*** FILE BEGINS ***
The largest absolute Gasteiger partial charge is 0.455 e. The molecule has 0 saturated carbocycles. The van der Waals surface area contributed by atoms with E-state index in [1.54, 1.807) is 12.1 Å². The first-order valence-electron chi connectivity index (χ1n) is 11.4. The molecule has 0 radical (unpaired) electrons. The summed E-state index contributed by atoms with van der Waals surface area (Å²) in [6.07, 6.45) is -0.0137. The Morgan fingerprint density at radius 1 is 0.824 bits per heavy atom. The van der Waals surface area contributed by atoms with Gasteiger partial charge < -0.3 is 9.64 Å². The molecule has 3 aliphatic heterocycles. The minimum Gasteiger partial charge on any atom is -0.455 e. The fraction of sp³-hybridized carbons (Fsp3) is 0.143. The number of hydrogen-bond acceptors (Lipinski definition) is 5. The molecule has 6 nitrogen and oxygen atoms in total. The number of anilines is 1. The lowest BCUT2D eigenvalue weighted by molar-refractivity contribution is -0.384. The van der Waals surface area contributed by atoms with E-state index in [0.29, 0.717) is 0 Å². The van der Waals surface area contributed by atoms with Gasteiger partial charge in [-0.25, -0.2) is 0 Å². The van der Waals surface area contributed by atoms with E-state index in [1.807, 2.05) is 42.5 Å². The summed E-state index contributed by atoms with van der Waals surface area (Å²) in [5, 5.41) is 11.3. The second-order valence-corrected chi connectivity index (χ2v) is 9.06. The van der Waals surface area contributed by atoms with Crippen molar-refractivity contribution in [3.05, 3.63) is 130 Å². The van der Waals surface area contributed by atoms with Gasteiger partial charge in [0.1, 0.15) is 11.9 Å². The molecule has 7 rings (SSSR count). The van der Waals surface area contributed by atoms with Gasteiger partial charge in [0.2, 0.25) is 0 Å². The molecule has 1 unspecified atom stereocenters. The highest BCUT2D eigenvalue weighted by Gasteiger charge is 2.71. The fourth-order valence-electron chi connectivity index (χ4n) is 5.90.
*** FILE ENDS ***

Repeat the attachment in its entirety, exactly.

The largest absolute Gasteiger partial charge is 0.455 e. The molecule has 0 saturated carbocycles. The van der Waals surface area contributed by atoms with E-state index in [1.54, 1.807) is 12.1 Å². The first-order valence-electron chi connectivity index (χ1n) is 11.4. The molecule has 0 radical (unpaired) electrons. The summed E-state index contributed by atoms with van der Waals surface area (Å²) in [6.07, 6.45) is -0.0137. The Morgan fingerprint density at radius 1 is 0.824 bits per heavy atom. The van der Waals surface area contributed by atoms with Gasteiger partial charge < -0.3 is 9.64 Å². The molecule has 3 aliphatic heterocycles. The minimum Gasteiger partial charge on any atom is -0.455 e. The fraction of sp³-hybridized carbons (Fsp3) is 0.143. The number of hydrogen-bond acceptors (Lipinski definition) is 5. The molecule has 6 nitrogen and oxygen atoms in total. The number of anilines is 1. The lowest BCUT2D eigenvalue weighted by molar-refractivity contribution is -0.384. The van der Waals surface area contributed by atoms with E-state index in [0.29, 0.717) is 0 Å². The van der Waals surface area contributed by atoms with Gasteiger partial charge in [-0.25, -0.2) is 0 Å². The van der Waals surface area contributed by atoms with E-state index in [1.807, 2.05) is 42.5 Å². The summed E-state index contributed by atoms with van der Waals surface area (Å²) in [5, 5.41) is 11.3. The second-order valence-corrected chi connectivity index (χ2v) is 9.06. The van der Waals surface area contributed by atoms with Crippen molar-refractivity contribution in [3.05, 3.63) is 130 Å². The van der Waals surface area contributed by atoms with Gasteiger partial charge in [0.1, 0.15) is 11.9 Å². The molecule has 7 rings (SSSR count). The van der Waals surface area contributed by atoms with Gasteiger partial charge in [0.2, 0.25) is 0 Å². The molecule has 1 unspecified atom stereocenters. The highest BCUT2D eigenvalue weighted by Gasteiger charge is 2.71. The fourth-order valence-electron chi connectivity index (χ4n) is 5.90.